The parallels between the US and British Empires should be jumping out at you here. A Russia that is never as intimidating as advertised was a key feature in the drive towards militarism in both empires. As I keep emphasizing in this series, this isn’t just stupid and fraudulent, it’s dangerous. This drive towards war, territory, and formal empire is what killed the British Empire and it’s probably what will kill the US Empire too.
Don’t think the US is building formal territorial empire? Well what If I told you that the United States has already been militarily involved in Iraq for three times as long as the British Empire was? The British had semi-formal influence in Afghanistan for longer than us, but they never managed to physically occupy the place for more than a year or two. We are closing in on 20 years. We also have a metastasizing network of military bases all over the world. We don’t technically control any of these countries, but if you don’t think these bases represent a heavy finger on the scales in the politics of all host countries you are fooling yourself. All this empire has cost trillions. Those trillions could have built the world’s best healthcare system, or brought us back to 1950s levels of income equality. Or it could have cut US national debt to a quarter of what it is today. Hell, the money we have spent on forever war could have done all of that. Instead, all it has really accomplished is to turn Iran into a somewhat annoying regional power.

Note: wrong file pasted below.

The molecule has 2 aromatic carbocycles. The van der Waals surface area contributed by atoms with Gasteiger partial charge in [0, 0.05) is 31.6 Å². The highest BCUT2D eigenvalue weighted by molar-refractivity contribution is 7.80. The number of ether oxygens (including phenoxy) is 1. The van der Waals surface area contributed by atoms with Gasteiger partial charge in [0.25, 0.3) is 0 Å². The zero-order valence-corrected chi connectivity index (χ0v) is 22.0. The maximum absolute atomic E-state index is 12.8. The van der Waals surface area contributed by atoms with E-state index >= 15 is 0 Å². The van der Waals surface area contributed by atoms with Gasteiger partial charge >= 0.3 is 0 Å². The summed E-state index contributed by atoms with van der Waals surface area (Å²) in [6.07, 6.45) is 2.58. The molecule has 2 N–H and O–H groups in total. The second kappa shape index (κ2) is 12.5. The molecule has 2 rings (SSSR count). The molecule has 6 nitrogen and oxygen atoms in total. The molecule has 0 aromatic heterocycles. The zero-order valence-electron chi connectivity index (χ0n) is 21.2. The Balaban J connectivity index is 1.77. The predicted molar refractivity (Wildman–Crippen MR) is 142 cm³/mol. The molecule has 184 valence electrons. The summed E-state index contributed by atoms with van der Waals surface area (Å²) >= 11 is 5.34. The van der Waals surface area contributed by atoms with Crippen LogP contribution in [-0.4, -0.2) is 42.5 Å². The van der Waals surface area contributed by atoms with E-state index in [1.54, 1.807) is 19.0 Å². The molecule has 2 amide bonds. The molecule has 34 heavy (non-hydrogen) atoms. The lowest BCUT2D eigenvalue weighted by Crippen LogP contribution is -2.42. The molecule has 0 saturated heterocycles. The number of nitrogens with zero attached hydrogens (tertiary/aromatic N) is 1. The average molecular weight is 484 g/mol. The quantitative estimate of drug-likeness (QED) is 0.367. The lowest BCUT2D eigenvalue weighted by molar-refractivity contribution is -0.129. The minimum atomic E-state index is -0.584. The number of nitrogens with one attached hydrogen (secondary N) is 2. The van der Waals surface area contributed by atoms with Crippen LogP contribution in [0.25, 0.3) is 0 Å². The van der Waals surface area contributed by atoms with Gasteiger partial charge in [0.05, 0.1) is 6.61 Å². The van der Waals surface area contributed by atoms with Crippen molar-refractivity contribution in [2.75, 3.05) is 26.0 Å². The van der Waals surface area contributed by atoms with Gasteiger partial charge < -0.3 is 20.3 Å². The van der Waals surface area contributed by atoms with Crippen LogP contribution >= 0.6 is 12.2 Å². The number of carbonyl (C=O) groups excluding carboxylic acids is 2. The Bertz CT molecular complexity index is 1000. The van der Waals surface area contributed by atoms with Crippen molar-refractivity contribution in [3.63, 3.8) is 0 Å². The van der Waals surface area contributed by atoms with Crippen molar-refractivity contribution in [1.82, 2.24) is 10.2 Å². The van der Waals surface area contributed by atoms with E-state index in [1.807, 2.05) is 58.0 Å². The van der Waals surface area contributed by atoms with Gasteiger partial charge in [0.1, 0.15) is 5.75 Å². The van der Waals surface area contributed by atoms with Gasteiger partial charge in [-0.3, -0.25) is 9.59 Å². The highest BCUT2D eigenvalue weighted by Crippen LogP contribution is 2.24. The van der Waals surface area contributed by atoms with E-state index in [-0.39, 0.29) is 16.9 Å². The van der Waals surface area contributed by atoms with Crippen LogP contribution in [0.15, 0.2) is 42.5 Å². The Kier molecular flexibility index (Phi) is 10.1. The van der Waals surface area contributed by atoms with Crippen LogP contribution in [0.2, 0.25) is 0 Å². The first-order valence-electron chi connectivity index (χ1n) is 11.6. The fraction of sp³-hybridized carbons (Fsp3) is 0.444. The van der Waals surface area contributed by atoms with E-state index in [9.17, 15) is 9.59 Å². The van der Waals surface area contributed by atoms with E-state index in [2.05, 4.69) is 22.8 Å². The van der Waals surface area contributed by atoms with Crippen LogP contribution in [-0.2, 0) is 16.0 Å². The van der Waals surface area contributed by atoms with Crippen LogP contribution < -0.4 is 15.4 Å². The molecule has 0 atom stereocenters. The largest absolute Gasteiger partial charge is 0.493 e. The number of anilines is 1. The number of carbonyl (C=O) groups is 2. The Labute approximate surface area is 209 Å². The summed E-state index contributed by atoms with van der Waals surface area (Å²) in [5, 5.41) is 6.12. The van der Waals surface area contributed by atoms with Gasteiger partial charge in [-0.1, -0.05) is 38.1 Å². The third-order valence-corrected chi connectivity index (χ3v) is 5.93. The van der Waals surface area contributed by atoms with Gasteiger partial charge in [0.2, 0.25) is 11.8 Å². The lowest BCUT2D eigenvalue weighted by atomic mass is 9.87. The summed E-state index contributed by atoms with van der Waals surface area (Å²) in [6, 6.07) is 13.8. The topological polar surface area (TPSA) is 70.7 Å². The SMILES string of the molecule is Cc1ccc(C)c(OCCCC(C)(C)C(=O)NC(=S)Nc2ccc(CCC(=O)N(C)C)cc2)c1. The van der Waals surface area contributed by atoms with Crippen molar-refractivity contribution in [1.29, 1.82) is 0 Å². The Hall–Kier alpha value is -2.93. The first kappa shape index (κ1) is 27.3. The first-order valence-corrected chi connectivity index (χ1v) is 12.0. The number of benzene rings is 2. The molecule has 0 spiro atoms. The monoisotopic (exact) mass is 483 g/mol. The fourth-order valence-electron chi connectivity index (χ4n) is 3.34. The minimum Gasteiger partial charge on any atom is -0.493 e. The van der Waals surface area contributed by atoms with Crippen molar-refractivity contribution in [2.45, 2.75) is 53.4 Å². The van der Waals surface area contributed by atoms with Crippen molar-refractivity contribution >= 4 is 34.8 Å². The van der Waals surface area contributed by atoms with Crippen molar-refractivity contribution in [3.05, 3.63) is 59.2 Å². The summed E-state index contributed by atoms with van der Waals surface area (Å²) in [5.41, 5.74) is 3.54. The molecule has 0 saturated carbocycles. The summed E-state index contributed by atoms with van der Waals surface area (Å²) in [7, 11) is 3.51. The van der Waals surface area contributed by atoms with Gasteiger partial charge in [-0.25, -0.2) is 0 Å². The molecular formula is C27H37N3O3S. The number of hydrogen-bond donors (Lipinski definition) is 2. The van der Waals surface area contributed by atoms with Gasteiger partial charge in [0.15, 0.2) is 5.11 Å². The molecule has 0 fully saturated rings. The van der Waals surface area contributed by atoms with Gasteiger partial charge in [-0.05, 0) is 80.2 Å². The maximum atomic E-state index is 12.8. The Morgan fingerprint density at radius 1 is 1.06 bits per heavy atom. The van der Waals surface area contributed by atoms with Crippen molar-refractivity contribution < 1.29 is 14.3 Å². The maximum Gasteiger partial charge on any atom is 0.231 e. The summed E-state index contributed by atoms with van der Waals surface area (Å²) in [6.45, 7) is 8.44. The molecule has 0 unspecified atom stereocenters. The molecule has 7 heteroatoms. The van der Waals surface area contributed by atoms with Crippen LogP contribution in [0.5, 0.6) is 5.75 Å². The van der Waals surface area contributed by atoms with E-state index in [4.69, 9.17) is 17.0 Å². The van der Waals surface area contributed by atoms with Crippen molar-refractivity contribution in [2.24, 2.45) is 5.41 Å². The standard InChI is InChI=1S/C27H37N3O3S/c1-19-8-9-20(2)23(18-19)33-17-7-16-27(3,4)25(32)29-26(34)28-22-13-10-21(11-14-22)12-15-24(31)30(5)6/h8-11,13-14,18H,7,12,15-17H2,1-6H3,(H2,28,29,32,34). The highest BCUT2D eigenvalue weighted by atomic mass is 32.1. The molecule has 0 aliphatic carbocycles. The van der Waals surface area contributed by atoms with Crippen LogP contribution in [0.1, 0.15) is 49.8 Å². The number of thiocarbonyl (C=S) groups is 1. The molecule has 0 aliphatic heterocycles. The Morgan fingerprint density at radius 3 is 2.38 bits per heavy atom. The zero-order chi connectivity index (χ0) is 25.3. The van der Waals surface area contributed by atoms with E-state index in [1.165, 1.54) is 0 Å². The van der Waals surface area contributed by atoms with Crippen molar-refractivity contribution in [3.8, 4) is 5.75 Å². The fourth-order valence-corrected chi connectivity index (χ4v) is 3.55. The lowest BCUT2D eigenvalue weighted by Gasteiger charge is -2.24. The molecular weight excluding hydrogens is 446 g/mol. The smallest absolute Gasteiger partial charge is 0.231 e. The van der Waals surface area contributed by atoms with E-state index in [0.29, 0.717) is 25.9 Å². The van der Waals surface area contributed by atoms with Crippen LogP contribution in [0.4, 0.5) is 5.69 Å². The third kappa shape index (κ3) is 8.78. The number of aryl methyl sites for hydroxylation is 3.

Iran, a problem created by US empire building, is now being used to justify more empire building. This great power competition thing really is a perpetual motion machine. By putting military installations everywhere, we spread our vital national interests everywhere. In so doing we embarrass ourselves, pumping up every local bully into an Adolf Hitler level threat. We spend trillions to defeat foes that spend hundreds of dollars to kill our soldiers.
At the turn of the 20th century the British did exactly the same thing in South Africa.The British eventually won the Boer war, but only after incredible financial and moral cost. That’s the best case scenario for what we’re building up to with the Iranians.
The conflict with Iran is taking on more tragic dimensions every day, but it’s US empire building in another area that is likely to bring the war that ends US power. I am no utopian. I believe that US competition with China will define the 21st century. But as the more powerful player we get to define rules of the game. The competition could have been about building better electric cars and the race to cure cancer. Instead, we spent 20 years doing a war on terror, so the competition is about missiles and who can do a better job brutalizing Muslims. It’s some pretty sick stuff that will only lead to sicker stuff, much like that scramble for Africa the British started back in the 1880s.
This is all pretty grim, but none of this is hopeless. The US is still so much more powerful than anybody else, that all we have to do to end the pointless tragedy of hyper military “great power competition” is decide to end it. I believe one of the best ways to convince Washington DC to do this is to learn from the British Empire’s bad example, so I wrote a book about it.
Avoiding The British Empire is available now in paperback and ebook form. Please do check it out. Come back next time when we will discuss Halford Mackinder, the man who originated a lot of the bad ideas behind US empire.